Multiple police reports from the towing late Thursday night of illegally parked vehicles in front of a Lawrence nightclub say city Economic Development Director Patrick Blanchette was interfering with police efforts.
The reports, from patrol supervisor Sgt. James Raso and four officers, say Blanchette appeared agitated and angry as he recorded the towing operation in front of Bali's nightclub with his cell phone camera. Some of the reports say Blanchette was intoxicated, refusing orders to get out of the street and back on the sidewalk, and accusing the officers of only towing cars in front of "the mayor's establishments" while ignoring illegal parking outside the Claddagh Pub on St. Patrick's Day.
In Blanchette's version of events (see his letter on this page), nothing of the sort happened. Blanchette says he stopped at the towing scene after leaving a local event. He says he spoke with Sgt. Raso until he felt "intimidated" by the presence of the other police officers. Blanchette says he never mentioned Mayor William Lantigua nor made any derogatory comments toward the police.
Readers asking themselves which version of events to believe might ask themselves a more important question: Why did Blanchette stop at the scene of a routine police operation and interject himself at all?
Blanchette had no business whatsoever stopping at the scene of the towing operation on Essex Street.
Frankly, we're inclined to believe the police version of events, which share common details across five separate reports. Blanchette expects the public to believe he merely stopped to watch and made no comment at all? Preposterous.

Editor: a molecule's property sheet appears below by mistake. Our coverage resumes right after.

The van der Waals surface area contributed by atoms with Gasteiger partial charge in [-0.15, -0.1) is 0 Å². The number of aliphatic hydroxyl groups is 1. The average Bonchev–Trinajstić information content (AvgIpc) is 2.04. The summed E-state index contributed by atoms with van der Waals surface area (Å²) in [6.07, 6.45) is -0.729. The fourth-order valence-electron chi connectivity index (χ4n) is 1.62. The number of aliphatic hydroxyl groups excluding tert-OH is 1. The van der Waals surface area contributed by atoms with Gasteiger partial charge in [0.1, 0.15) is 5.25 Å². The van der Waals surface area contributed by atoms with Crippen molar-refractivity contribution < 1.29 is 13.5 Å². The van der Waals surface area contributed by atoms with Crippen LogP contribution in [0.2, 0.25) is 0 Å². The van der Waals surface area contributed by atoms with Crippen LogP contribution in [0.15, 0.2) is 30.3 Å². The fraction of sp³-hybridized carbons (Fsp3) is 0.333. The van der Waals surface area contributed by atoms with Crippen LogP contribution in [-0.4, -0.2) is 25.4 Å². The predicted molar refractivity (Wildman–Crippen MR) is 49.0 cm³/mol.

Indeed, Blanchette's own description of events falsely characterizes the police reports. Blanchette says the reports fail to mention that he felt "intimidated" by the approach of the other officers at the scene. In fact, four of the five police reports we've posted on our website noted that Blanchette said he felt intimidated.
This is yet another example of the Lantigua administration's interference with the legitimate operations of the Police Department. As with the installation of campaign supporter Melix Bonilla as deputy chief and with the attempt to control the investigation of an alleged hit and run attempt on Lantigua, the political interference with the police has created a toxic atmosphere of hostility and intimidation.
Indeed, some of the officers stated in their reports that Blanchette should have been arrested for his actions at the towing scene. But one officer said he did not arrest Blanchette out of concern for political retribution.
Blanchette's behavior at the towing scene was unprofessional and disruptive. By drawing the attention of police away from their jobs, it put officers and the public at risk.
The interference with police operations by members of the Lantigua administration must stop.